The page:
When we exposed the ludicrously of the law, we hoped to raise the voice of the people to such a matter, that the law would be changed.
Describe your Lovie Finalist project. What’s the elevator pitch?

On June 14th – 2018 the Danish parliament announced that from august 1st it will be illegal for people to wear Islamic veils in public. A law that is clearly symbolic and does nothing but alienate the Muslim minority in Denmark.

A few days after the announcement, we created a Facebook event, called ‘The longest masquerade in Denmark’. Starting on august 1st and till the law has been reversed. The masquerade works as a tool for people to freely wear whatever they want to wear, as the law states that if you’re on your way to a costume party, you’re allowed to wear head garments. A loophole the lawmakers failed to see for themselves, and the loophole we used to expose their agenda.

What inspired this particular cause as the subject of your work?

For years the Danish parliament has been striking down on the Muslim minority in the country and it seems like nobody has any intentions in doing anything about it. It is a subject a lot of brands are afraid to touch as many people has strong opinions about it. The client had already taken on the course with previous campaigns, so it made a lot of sense to stay on this road.

What real-world impact were you hoping to make with this project?

We were hoping for a change in the law. When we exposed the ludicrously of the law, we hoped to raise the voice of the people to such a matter, that the law would be changed. We didn’t succeed with that, unfortunately. But with the new government that was recently elected, we can hope for a change now.

Did your team have a specific “breakthrough” moment when conceiving or executing this project that you can share?

This happened so fast we didn’t have time to set up any KPI’s, but I think we were all surprised how fast people went on board and how fast it grew and went ‘viral’. There are two specific moments that surprised us the most. One was when people took it to the streets and held a large demonstration against the law, wearing head garments. Another was when famous singer Mø, went on stage at a large festival, wearing a mask to support the cause. We can’t know for sure whether the incidents were related to our campaign, but we like to think so.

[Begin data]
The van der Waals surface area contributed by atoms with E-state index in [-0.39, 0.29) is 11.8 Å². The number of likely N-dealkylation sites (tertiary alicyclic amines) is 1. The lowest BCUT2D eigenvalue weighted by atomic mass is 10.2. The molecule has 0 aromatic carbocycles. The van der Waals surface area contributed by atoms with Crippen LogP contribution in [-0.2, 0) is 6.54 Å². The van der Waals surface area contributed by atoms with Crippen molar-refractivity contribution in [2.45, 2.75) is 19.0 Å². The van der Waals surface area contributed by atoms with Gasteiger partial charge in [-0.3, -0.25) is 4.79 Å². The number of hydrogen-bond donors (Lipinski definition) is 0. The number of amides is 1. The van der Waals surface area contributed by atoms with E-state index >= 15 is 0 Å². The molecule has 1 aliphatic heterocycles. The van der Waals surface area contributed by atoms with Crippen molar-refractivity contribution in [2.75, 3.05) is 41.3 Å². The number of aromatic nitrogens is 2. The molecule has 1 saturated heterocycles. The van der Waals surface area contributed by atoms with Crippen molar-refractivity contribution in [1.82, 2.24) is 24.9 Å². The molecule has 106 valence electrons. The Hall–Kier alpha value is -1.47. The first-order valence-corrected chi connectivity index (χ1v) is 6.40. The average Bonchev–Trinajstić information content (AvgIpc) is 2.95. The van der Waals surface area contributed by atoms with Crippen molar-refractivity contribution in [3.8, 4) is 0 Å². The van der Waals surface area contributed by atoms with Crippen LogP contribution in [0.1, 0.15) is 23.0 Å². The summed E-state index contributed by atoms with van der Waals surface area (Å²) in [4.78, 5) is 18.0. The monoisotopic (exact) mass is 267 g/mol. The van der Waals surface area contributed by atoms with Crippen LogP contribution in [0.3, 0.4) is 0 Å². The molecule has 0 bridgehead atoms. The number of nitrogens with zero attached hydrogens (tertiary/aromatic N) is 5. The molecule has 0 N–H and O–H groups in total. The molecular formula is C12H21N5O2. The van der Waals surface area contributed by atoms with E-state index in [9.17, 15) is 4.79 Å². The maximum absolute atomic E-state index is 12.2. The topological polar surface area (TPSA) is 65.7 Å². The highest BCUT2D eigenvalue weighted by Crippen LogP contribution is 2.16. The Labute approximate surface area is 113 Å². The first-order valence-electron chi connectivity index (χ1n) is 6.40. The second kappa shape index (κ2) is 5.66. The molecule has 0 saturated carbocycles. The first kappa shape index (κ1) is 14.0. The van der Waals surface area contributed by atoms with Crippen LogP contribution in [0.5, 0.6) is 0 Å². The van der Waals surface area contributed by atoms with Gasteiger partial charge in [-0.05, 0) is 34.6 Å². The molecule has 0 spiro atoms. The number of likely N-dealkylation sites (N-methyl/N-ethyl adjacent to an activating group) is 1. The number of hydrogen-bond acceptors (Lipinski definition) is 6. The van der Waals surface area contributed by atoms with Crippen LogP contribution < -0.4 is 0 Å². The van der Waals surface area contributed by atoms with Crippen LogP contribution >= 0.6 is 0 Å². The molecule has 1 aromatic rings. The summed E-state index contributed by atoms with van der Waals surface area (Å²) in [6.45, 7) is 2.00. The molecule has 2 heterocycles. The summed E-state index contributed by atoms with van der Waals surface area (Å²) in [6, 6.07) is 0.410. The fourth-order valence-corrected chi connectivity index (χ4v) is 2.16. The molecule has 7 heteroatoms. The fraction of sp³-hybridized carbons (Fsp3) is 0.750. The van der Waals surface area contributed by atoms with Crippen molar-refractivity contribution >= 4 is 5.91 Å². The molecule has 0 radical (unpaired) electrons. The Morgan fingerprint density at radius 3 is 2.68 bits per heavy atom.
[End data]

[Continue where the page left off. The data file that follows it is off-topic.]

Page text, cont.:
Was the tech/medium you chose essential to conveying your message? If so, why?

Sure it could have been done in other ways. It just seemed to refreshingly simple to do something as small as starting a Facebook event and then watch it grow into something so big. The good thing about it being a Facebook event was that it could travel on its own, we weren’t bound by Facebook advertising rules as events can spread organically without spend.

What was the greatest challenge that arose during your work on this? What about the most rewarding moment?

I don’t mean to sound presumptuous, but there was no serious challenges during this process. Maybe the short deadline. The client is an amazing client, the decision was made right there in the meeting and we rolled the whole thing out the day after. But that can be a scary place to be, as we had no control whatsoever, everything was up to the public. With that said, it was extremely rewarding to wake up the morning after and turning on the radio and hear they were talking about our campaign.

What did you learn in the process of creating this work that you didn't know/expect going in?

First and foremost, we learned that we need to accept that we’re never fully in control. Secondly that you don’t need huge media budgets to activate people, when you have the right cause.

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